Hi! Last week I fired a 10" 5mm flat mosaic piece perfectly 400 deg F - 1225 - hold 1:00 600 deg F - 1490 - hold :10 AFAP - 900 deg F - 1:00 150 deg F - 700 - :01 down to 100 deg F before kiln was opened
This week I fired a 11" 6mm flat mosaic piece and got a huge bubble! I thought that my firing schedule reflected the 1 mm and 1" increase in size... 300 deg F - 1225 - hold 1:15 600 deg F - 1490 - hold :10 AFAP 900 - 1:00 100 deg F - 700 - :01 down to 100 deg F before kiln was opened
I'm using a Skutt GS22cs (22" clam shell with top elements). The piece was place right in the center. The original piece was driftwood gray with "scraps" and the second, celadon with "scraps." Both pieces were placed smooth side up on a solid piece of clear Tetka, mosaic on top. Both were fired on a mullite shelf with thin fire. Both were tack fused prior to adding the aventurine blue frit powder to the "cracks/lines." The frit level was well below the 3mm level. The kiln was not opened at all during the firing.
In addition to the big bubble with a dimple on the side of the bubble, there is another slight dimple to the left of the bubble. Is this connected to the bubble problem? At first I thought that my kiln shelf has an indentation, but I checked with a flashlight and couldn't find one. Also, the two pieces were placed in the same centered location on the shelf.
I'm going to try to duplicate as much as possible this piece for firing next weekend. Thought that I'd add a pre bubble soak at 1175 deg F for 30 min and then increase the bubble soak time to 2 hrs at 1250 deg F. What do you think? I'm attaching some photos, the file names should be self explanatory. Thanks so much for any advice. As you can see, I'm just starting out and still learning my kiln!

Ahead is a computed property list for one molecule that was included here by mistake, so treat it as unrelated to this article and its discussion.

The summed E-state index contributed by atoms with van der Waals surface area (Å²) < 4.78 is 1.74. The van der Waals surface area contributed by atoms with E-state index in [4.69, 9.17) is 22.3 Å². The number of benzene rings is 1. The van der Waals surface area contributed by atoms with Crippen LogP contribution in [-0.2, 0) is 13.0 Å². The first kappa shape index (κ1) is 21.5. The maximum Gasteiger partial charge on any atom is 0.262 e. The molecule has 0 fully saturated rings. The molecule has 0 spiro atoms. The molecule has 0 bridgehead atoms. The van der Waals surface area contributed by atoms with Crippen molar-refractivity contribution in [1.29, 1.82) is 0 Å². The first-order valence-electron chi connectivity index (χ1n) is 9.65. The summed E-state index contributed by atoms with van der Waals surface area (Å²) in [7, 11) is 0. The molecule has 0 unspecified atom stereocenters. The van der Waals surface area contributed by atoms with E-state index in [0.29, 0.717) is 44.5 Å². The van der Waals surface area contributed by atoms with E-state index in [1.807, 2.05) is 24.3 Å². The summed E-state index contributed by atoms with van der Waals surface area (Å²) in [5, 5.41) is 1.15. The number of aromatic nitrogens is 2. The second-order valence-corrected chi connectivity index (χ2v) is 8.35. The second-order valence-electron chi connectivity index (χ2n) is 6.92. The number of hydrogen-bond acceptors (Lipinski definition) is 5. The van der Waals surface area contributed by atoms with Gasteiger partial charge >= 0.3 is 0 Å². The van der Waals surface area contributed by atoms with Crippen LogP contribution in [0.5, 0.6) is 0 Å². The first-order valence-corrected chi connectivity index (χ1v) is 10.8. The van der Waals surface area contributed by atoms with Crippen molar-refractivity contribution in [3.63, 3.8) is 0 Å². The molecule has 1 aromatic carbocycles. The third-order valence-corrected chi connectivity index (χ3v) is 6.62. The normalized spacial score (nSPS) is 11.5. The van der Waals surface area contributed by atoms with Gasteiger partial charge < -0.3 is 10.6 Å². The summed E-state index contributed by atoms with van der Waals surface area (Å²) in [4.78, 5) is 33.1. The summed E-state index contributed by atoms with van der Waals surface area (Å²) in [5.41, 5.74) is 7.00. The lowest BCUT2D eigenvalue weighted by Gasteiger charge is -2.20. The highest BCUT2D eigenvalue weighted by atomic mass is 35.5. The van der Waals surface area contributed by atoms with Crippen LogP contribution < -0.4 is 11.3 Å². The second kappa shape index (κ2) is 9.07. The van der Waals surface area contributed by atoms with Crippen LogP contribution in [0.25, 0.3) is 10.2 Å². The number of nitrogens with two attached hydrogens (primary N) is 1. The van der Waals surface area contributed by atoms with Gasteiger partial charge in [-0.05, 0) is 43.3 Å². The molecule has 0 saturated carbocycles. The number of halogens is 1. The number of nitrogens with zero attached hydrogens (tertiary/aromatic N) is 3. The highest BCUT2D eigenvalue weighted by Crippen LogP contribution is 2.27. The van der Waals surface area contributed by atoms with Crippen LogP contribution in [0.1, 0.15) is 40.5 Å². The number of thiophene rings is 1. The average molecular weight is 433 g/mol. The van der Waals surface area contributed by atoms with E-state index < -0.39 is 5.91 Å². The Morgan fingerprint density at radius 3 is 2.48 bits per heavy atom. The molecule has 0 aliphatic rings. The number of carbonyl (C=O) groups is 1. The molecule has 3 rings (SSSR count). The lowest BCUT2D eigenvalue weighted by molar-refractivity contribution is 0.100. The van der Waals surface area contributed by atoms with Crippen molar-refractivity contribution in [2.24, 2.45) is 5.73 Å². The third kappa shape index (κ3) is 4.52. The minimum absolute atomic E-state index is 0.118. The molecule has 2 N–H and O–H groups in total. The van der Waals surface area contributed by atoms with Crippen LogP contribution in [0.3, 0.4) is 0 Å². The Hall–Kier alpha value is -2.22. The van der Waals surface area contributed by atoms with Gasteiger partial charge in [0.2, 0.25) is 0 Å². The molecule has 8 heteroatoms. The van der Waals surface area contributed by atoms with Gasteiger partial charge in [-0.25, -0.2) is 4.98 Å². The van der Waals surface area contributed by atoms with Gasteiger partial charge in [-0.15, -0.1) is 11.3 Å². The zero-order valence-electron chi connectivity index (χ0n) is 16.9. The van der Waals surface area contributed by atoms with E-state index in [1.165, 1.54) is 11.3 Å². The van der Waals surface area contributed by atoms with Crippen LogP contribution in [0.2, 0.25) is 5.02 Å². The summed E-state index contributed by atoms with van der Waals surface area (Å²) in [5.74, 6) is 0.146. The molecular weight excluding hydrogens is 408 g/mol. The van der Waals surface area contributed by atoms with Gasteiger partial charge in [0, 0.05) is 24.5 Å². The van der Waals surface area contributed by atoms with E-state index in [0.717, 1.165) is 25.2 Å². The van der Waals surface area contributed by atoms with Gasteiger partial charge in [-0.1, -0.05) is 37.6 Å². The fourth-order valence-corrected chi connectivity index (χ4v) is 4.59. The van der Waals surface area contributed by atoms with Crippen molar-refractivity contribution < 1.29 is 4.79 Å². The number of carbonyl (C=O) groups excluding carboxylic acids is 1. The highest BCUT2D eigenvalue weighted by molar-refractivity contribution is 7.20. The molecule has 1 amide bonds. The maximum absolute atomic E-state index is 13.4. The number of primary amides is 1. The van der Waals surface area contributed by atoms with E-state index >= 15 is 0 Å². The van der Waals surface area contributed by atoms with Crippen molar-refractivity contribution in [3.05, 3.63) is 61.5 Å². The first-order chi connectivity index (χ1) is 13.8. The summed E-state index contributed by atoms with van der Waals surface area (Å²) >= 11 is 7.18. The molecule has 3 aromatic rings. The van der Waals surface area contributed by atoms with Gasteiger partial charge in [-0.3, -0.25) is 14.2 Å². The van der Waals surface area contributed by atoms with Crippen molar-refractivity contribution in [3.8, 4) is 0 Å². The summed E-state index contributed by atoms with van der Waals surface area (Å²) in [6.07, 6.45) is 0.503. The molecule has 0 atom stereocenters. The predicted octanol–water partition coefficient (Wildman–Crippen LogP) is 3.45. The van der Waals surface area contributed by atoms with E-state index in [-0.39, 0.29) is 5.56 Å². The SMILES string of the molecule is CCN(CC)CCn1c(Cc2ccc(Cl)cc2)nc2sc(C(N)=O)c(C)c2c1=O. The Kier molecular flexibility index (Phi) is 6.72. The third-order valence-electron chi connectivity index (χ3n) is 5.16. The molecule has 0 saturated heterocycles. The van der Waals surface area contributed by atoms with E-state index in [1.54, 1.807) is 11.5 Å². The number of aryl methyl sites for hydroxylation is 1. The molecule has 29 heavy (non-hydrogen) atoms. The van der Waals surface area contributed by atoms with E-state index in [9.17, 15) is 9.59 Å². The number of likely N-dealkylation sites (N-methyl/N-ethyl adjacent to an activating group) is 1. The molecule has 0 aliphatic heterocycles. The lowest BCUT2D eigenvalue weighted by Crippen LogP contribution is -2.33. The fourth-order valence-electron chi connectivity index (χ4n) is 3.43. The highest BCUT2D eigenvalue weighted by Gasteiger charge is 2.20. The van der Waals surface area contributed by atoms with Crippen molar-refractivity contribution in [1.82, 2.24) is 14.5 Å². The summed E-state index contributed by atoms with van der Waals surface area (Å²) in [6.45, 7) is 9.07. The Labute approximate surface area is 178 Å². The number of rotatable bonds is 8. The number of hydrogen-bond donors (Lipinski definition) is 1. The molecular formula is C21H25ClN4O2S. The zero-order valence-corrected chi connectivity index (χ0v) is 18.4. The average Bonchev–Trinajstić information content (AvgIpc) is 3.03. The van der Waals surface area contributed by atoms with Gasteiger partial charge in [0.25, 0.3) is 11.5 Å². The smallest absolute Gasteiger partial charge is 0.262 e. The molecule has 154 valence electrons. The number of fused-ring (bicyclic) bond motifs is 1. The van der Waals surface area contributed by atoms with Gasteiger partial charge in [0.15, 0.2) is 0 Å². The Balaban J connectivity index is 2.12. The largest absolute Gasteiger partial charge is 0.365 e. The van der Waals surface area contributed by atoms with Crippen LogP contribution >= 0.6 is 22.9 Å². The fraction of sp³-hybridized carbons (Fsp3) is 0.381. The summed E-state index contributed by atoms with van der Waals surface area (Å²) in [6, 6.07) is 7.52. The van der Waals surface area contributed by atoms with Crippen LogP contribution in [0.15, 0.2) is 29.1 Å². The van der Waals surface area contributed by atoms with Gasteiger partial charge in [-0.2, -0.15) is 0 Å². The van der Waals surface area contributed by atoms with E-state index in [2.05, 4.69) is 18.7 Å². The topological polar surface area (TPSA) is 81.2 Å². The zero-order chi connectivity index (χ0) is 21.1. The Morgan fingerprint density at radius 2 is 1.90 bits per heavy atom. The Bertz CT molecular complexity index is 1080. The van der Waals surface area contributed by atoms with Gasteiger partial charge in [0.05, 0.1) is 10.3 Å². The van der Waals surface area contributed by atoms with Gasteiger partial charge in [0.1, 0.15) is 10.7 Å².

celadon-slight-dimple-reized.jpg (75.26 KiB) Viewed 6196 times
celadon-before-tack-fuse-resized.jpg (144.01 KiB) Viewed 6196 times
celadon-after-full-fuse-resized.jpg (156.59 KiB) Viewed 6196 times
For starters, your firing schedule does not have a proper bubble squeeze. A bubble squeeze is not just a long hold at 1225. A bubble squeeze requires a slow ramp up to 1225, giving the glass time to drop from the middle outward, and squeezing the air out as it goes.
For system 96, I normally ramp to 1100 deg F at a rate suitable for the project, then ramp 50 deg per hour up to 1225 & hold 60, then continue as usual.
Hi, Looking at the bubble, it seems it would be worth considering using the other side of the shelf once you check it's completely flat. The very large bubble looks like those you get when there is air trapped between the shelf and the glass or air created by humidity (too much glasstac, shelf not completely dried). You don't need to adjust your schedule for 1 mm thickness variation. The 1st ramp up @ 350/H is fine, I would not go faster especially since you've already fired the glass once to tack fuse. It would be a good idea to program your next one in a way that allows you to check and monitor when it gets close to the process temperature of 1490. I Hope this will help. Tks, Geraldine
Hi! Thanks for your input. Last weekend I fused a piece similar in size and layout to the original with the bubble. It fused perfectly! 200 deg F to 1100 deg F. hold :45 100 deg F to 1250 deg F. hold 1:00 300 deg F to 1490 deg F hold :10 AFAP 900 deg F. hold 1:00 100 deg F. to 700 deg F. I think that my first schedules were probably sealing the edges too fast. Thanks again for the input.